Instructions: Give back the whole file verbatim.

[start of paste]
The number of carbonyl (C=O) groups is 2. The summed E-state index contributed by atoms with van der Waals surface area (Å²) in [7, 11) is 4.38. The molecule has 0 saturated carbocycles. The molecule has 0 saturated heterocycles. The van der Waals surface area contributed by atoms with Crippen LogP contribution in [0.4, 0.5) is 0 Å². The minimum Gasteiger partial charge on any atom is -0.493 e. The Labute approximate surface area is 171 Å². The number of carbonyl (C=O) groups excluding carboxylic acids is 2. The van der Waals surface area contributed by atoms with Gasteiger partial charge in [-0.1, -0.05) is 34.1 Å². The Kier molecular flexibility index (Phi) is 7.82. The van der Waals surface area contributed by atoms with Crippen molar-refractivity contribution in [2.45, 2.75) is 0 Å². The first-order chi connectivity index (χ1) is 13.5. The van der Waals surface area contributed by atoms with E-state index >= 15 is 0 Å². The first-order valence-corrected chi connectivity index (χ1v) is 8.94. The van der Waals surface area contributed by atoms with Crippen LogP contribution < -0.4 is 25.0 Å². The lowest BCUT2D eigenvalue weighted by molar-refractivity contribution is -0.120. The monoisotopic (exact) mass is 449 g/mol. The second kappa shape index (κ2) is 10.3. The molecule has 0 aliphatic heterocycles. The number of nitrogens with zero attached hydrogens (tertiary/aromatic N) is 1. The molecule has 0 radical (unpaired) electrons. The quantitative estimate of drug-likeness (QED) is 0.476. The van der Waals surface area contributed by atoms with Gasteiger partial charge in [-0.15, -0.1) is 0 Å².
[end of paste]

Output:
The number of carbonyl (C=O) groups is 2. The summed E-state index contributed by atoms with van der Waals surface area (Å²) in [7, 11) is 4.38. The molecule has 0 saturated carbocycles. The molecule has 0 saturated heterocycles. The van der Waals surface area contributed by atoms with Crippen LogP contribution in [0.4, 0.5) is 0 Å². The minimum Gasteiger partial charge on any atom is -0.493 e. The Labute approximate surface area is 171 Å². The number of carbonyl (C=O) groups excluding carboxylic acids is 2. The van der Waals surface area contributed by atoms with Gasteiger partial charge in [-0.1, -0.05) is 34.1 Å². The Kier molecular flexibility index (Phi) is 7.82. The van der Waals surface area contributed by atoms with Crippen molar-refractivity contribution in [2.45, 2.75) is 0 Å². The first-order chi connectivity index (χ1) is 13.5. The van der Waals surface area contributed by atoms with E-state index >= 15 is 0 Å². The first-order valence-corrected chi connectivity index (χ1v) is 8.94. The van der Waals surface area contributed by atoms with Crippen LogP contribution < -0.4 is 25.0 Å². The lowest BCUT2D eigenvalue weighted by molar-refractivity contribution is -0.120. The monoisotopic (exact) mass is 449 g/mol. The second kappa shape index (κ2) is 10.3. The molecule has 0 aliphatic heterocycles. The number of nitrogens with zero attached hydrogens (tertiary/aromatic N) is 1. The molecule has 0 radical (unpaired) electrons. The quantitative estimate of drug-likeness (QED) is 0.476. The van der Waals surface area contributed by atoms with Gasteiger partial charge in [-0.15, -0.1) is 0 Å².